Candlelight vigil honors young victim
| Marcus Clem editor in chief |
The evening had dipped below freezing after sundown and a howling wind made it feel that much colder. The grouping of candles placed in honor of a murdered 10-year-old girl fought the elements, and mostly stayed lit.
So did the spirits of the eight people who stood by through the 20-minute ceremony in Pittsburg State’s campus Oval to pay respects to the memory of Hailey Owens.
“I was very surprised that people showed up,” said Austin Stapleton, event organizer and sophomore in music education.
Stapleton, a member of the Canterbury Club, an organization sponsored by St. Peter’s Episcopal Church on 306 W. Euclid in Pittsburg, decided to follow the example of vigils being held throughout Missouri and the region.
One, in Springfield, Mo., Owens’ hometown and the location of her death, saw a turnout of more than 10,000. The cold would hold Stapleton’s effort from getting anything near that kind of response, but for him, the thematic message was the important part.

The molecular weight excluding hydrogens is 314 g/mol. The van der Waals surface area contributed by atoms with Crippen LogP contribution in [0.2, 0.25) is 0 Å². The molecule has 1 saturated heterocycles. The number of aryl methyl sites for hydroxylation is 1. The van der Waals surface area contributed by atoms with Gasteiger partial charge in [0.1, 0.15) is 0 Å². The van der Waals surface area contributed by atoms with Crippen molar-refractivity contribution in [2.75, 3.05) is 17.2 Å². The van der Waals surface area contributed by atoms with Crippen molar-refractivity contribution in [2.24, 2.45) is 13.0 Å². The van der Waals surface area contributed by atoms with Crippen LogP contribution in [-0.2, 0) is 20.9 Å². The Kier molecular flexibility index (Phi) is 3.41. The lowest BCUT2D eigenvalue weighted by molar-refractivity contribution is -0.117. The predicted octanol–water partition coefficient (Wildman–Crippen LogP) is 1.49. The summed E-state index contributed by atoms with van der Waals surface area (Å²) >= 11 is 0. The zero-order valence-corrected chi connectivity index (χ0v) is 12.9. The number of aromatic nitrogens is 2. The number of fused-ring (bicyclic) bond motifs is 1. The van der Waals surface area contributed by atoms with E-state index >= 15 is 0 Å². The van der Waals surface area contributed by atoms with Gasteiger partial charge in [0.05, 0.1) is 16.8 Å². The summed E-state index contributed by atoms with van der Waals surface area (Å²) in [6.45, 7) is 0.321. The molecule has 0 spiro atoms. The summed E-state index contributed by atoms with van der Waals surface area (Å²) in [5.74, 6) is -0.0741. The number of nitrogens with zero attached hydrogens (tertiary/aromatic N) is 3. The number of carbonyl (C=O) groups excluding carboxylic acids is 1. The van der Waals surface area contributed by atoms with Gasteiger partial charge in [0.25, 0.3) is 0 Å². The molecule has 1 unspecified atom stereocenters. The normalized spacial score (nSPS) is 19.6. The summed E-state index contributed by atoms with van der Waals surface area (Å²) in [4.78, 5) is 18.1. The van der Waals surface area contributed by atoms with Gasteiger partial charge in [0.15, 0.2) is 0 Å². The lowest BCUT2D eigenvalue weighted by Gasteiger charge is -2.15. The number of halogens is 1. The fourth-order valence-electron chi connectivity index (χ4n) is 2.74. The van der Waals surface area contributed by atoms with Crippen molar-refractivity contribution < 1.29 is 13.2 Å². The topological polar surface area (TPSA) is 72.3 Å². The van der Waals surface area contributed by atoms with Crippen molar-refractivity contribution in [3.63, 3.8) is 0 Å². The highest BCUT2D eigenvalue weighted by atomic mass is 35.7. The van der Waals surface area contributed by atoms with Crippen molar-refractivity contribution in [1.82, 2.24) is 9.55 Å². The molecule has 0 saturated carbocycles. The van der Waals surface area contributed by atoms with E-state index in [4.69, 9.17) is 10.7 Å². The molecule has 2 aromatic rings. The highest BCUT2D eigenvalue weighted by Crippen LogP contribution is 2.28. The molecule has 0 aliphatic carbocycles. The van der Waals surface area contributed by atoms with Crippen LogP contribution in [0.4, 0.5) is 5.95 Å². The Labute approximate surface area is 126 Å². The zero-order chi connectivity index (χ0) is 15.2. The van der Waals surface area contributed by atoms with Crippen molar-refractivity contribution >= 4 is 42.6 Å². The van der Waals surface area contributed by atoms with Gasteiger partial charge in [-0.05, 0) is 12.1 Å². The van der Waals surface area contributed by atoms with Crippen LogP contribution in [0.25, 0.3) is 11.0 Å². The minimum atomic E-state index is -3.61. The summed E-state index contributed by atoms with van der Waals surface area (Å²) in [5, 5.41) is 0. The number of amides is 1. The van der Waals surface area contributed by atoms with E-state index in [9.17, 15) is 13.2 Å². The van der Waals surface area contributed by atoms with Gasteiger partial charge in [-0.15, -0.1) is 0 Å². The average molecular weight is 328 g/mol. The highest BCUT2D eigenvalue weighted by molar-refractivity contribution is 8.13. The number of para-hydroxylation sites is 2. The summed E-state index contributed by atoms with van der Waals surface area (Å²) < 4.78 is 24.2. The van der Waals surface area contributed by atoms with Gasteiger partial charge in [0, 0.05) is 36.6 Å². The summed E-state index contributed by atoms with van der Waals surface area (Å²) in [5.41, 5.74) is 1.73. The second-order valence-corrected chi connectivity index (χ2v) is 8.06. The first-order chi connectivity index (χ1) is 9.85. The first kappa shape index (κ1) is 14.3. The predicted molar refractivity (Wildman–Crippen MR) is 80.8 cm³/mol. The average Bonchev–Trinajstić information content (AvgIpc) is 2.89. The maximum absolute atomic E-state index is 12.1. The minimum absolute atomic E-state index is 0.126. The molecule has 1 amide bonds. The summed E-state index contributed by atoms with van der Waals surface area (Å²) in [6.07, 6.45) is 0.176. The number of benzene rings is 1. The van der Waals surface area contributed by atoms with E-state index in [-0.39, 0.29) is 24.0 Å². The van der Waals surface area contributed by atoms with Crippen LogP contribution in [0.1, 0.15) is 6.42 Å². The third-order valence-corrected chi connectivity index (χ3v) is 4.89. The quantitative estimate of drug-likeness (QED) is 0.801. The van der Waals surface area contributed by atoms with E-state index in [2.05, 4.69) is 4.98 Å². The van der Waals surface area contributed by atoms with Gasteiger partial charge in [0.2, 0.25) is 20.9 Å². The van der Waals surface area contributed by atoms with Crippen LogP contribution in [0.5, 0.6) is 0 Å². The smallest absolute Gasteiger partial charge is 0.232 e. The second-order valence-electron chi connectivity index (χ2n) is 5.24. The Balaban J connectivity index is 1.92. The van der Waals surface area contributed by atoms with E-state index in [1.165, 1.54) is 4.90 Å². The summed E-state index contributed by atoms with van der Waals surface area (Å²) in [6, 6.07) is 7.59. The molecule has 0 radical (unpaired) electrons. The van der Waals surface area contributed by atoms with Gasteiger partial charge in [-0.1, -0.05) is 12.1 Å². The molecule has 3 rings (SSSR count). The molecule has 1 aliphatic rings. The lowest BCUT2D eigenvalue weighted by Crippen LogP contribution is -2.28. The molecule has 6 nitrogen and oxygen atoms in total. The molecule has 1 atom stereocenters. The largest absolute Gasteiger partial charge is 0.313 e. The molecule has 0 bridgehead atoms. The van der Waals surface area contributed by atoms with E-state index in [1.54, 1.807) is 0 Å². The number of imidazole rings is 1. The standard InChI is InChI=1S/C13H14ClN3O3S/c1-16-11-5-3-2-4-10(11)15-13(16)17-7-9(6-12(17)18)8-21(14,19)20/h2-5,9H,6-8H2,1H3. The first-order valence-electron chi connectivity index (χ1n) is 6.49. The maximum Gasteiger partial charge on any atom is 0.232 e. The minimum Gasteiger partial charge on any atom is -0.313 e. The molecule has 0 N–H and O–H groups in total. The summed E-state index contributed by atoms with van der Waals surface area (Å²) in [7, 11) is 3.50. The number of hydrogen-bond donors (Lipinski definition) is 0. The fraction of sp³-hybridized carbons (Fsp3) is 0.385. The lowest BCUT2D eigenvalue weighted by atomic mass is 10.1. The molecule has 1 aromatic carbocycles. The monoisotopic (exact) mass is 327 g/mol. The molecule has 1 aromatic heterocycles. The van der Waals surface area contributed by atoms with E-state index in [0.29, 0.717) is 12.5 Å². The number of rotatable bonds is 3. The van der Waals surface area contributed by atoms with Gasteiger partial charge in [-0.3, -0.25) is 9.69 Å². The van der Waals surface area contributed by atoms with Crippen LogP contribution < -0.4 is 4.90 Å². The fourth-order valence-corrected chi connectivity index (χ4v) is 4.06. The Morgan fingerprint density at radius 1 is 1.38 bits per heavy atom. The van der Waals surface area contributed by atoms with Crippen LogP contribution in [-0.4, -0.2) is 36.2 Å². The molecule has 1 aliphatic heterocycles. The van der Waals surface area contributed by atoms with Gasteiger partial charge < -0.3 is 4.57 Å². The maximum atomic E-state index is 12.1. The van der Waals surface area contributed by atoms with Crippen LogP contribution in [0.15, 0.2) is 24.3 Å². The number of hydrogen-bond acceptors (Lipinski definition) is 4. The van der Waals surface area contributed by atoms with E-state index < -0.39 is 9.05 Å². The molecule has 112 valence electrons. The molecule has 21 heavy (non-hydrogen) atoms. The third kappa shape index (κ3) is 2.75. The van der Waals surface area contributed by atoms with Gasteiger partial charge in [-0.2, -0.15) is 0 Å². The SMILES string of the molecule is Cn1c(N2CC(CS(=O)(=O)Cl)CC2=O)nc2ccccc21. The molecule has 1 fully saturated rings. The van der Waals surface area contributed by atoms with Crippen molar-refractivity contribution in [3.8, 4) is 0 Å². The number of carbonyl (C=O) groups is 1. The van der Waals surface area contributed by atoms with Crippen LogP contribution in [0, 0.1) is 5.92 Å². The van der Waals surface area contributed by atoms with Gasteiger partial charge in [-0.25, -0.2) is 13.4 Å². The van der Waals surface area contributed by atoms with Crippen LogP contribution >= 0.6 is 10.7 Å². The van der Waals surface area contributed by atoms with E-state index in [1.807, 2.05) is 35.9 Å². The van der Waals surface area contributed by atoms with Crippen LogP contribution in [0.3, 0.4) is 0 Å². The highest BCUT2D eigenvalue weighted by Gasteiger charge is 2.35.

“Her light was important not only to the people who knew her,” he said, “but also to the world.”
Michael Griffin says the burden of coming out into the winter evening was a small sacrifice for what the event meant.
“We wanted to make it clear that she was not just another case of someone who was just a victim,” said Griffin, sophomore in justice studies, “that she meant something to someone, even to those who did not know her personally.”
News of the case spread worldwide, published even in some international media, when on Feb. 18, Owens was kidnapped from her neighborhood in broad daylight before many witnesses. Within hours, she would be dead.
Springfield police used witness information to track the owner of the pickup truck the kidnapper was driving. When they found Craig Michael Wood, a middle-school teacher’s aide, he had duct tape in his hand and his basement smelled thickly of bleach.
Owens’ body was later found there, and Wood was charged with first-degree murder, armed criminal action and child kidnapping.
“The man who did this couldn’t have possibly really known or believed in God in his heart,” said Misty Pietrzac, a Joplin resident who attended the Pitt State vigil. “It was a horrid thing to hear about.”
Stapleton says that the memory of Owens needs to be about her loss, not the crime that caused it.
“I want to refrain from giving the suspect any of the spotlight because I do not feel like he deserves to be talked about,” he said. “All of this should be about Hailey and her family.”